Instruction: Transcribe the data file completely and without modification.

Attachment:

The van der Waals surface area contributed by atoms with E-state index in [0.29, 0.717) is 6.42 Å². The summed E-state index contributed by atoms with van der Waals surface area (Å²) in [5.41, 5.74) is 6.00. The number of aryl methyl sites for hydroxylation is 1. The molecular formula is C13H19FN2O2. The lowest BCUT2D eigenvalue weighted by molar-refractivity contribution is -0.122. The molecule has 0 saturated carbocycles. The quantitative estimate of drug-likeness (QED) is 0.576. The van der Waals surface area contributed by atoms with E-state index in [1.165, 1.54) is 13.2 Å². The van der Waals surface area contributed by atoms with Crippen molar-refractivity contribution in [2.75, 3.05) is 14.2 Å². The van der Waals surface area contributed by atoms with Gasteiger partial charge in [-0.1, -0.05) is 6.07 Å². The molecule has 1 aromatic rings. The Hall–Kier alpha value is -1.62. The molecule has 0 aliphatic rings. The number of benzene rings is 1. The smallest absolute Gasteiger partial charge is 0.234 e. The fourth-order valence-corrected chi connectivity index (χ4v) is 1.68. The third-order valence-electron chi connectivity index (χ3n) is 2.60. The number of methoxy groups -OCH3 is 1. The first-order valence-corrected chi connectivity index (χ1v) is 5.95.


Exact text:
The van der Waals surface area contributed by atoms with E-state index in [0.29, 0.717) is 6.42 Å². The summed E-state index contributed by atoms with van der Waals surface area (Å²) in [5.41, 5.74) is 6.00. The number of aryl methyl sites for hydroxylation is 1. The molecular formula is C13H19FN2O2. The lowest BCUT2D eigenvalue weighted by molar-refractivity contribution is -0.122. The molecule has 0 saturated carbocycles. The quantitative estimate of drug-likeness (QED) is 0.576. The van der Waals surface area contributed by atoms with E-state index in [1.165, 1.54) is 13.2 Å². The van der Waals surface area contributed by atoms with Crippen molar-refractivity contribution in [2.75, 3.05) is 14.2 Å². The van der Waals surface area contributed by atoms with Gasteiger partial charge in [-0.1, -0.05) is 6.07 Å². The molecule has 1 aromatic rings. The Hall–Kier alpha value is -1.62. The molecule has 0 aliphatic rings. The number of benzene rings is 1. The smallest absolute Gasteiger partial charge is 0.234 e. The fourth-order valence-corrected chi connectivity index (χ4v) is 1.68. The third-order valence-electron chi connectivity index (χ3n) is 2.60. The number of methoxy groups -OCH3 is 1. The first-order valence-corrected chi connectivity index (χ1v) is 5.95.